Thursday, October 30, 2008

Jesus would vote No on Prop 8

I recently read a post about marriage and Prop 8 in which the poster writes candidly about why she got married -- from the love she has for her husband to the convenience marriage affords -- and defends every person's entitlement to those basic rights. She says:
"I got married so we could own property together. I got married so that we would have enforceable rights if anything happened to either of us. I got married because he’s got great insurance benefits & I’ve got a great credit union. I got married because when we weren’t married, the world seemed to look at us differently, like we weren’t really in love. I got married because it made everything (taxes, renting, car ownership, illness, life insurance, nearly everything) easier. Just one document & so many issues simply evaporated.

And that surprised me. Social issues, family issues, governmental issues—completely resolved simply because I had a different last name, a legal document, and a [white] gold ring.

For these reasons and for all the reasons I didn’t list, I cannot condone restrictions on marriage between consenting adults of any gender. Nor can I sit idly by while bigots and homophobes attempt to restrict rights on the basis of religion at best and ill-articulated arguments at worst."
AMEN.

I will never understand the position that your sexual orientation or gender identity should dictate how you're treated as a human being, or which rights you're entitled to receive. And I will never believe that a supposedly omniscient, benevolent being would want to see anyone marginalized, judged, or excluded based on something as fundamental as sexual orientation, something that simply isn't a choice. (Do you choose who you fall in love with? Who you're attracted to? If you do, I'd love to have a chat with you to see how that works.) We talk about equality in this country, about tolerance and respect, and then we lob outdated, fearful, uninformed rhetoric about the "sanctity" of marriage, the "unnatural" "perversion" of non-hetero relationships, blah blah blah, into the sphere of federal legislation. How is this allowed to occur in the 21st century? In a country that clearly defines church and state as separate entities?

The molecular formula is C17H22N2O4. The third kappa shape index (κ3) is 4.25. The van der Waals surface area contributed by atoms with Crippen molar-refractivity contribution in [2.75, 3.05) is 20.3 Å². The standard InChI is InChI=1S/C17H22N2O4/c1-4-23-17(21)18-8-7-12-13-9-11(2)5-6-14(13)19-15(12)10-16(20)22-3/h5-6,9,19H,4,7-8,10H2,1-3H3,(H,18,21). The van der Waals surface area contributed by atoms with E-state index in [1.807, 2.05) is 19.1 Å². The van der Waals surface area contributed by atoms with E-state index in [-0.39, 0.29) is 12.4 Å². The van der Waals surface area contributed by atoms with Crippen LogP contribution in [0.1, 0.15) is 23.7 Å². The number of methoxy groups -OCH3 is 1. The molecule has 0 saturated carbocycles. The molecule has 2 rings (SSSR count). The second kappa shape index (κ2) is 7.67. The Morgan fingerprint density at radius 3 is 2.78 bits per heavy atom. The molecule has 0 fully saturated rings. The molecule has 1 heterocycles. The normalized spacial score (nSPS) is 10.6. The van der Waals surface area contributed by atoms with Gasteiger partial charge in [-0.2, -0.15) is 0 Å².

Sure, marriage between men and women has been around for thousands of years, and is a traditional, well-established institution that many people hold in high esteem. Know what else was? Slavery. And as for the arguments against gay marriage that involve such topics as procreation, child-rearing, morality, and gender norms, I would urge everyone to visit this site, which summarizes these and other popular arguments and addresses each of them thoughtfully, rationally, and dispassionately -- something that most anti-gay-marriage crusaders don't bother to do. Present me with a reasonable, informed opinion, and I'll listen. Spew ignorance and hate, and I won't.

I have no problem with Christianity, or any religion, for that matter. However, I do have a problem with things done in the name of Christianity (or, again, any religion) that impede people's basic rights as human beings. I have great respect for people who believe in the Bible because it emboldens them to be gracious, tolerant, respectful, kind, and brave. I do not respect people who use the Bible selectively as an excuse to further their small-minded, judgmental, hate-fueled agendas. I don't want to demean the Bible, which has a lot of profound things to say on a variety of topics, but it is a document that's thousands of years old, was committed to paper by men, has always been controlled by men (including the suppression of certain biblical gospels), and has been translated and edited thousands of times, often by people with their own agendas and biases. Those who selectively quote the Old Testament's proclamations against homosexuality seem to overlook the fact that the very book (Leviticus) that refers to homosexuality as "an abomination" also uses that exact term to describe shellfish. And commands that children who disobey their parents be put to death. And endorses slavery. And so on and so on. The reality is that the Bible condemns a lot of practices, many actively practiced by modern Christians. If scriptural condemnation is the sole basis of the argument against gay marriage? I'm unconvinced. I'm going to need a lot more to believe that the Christian God doesn't want GLBT people to have the same rights to happiness, equality, and choice as their heterosexual brethren. It seems counterintuitive to the whole Christian ideology.

I'm not even a big proponent of marriage -- in fact, I don't know if I ever want to get married. But I fully support everyone's entitlement to that right. I truly believe that fifty years from now, denial of rights to the GLBT community will be seen in the same light as racial segregation, or the denial of women's right to vote. Our own Declaration of Independence plainly states that any form of government that interferes with our ability to secure our "unalienable rights" should be "alter[ed] or abolish[ed]." I believe that this is one of those times, one of those rights. And if I ever get the opportunity to register my vote to that effect, I'll be one of the first in line.

2 comments:

Taylor Brice said...

Hell yeah!

Anonymous said...

You've seemed to rise above all previous posts and took a social stand beyond just entertainment and the Arts. This was quite good and provoking. I'd like to see more gifted writing in this realm. Not bad at all...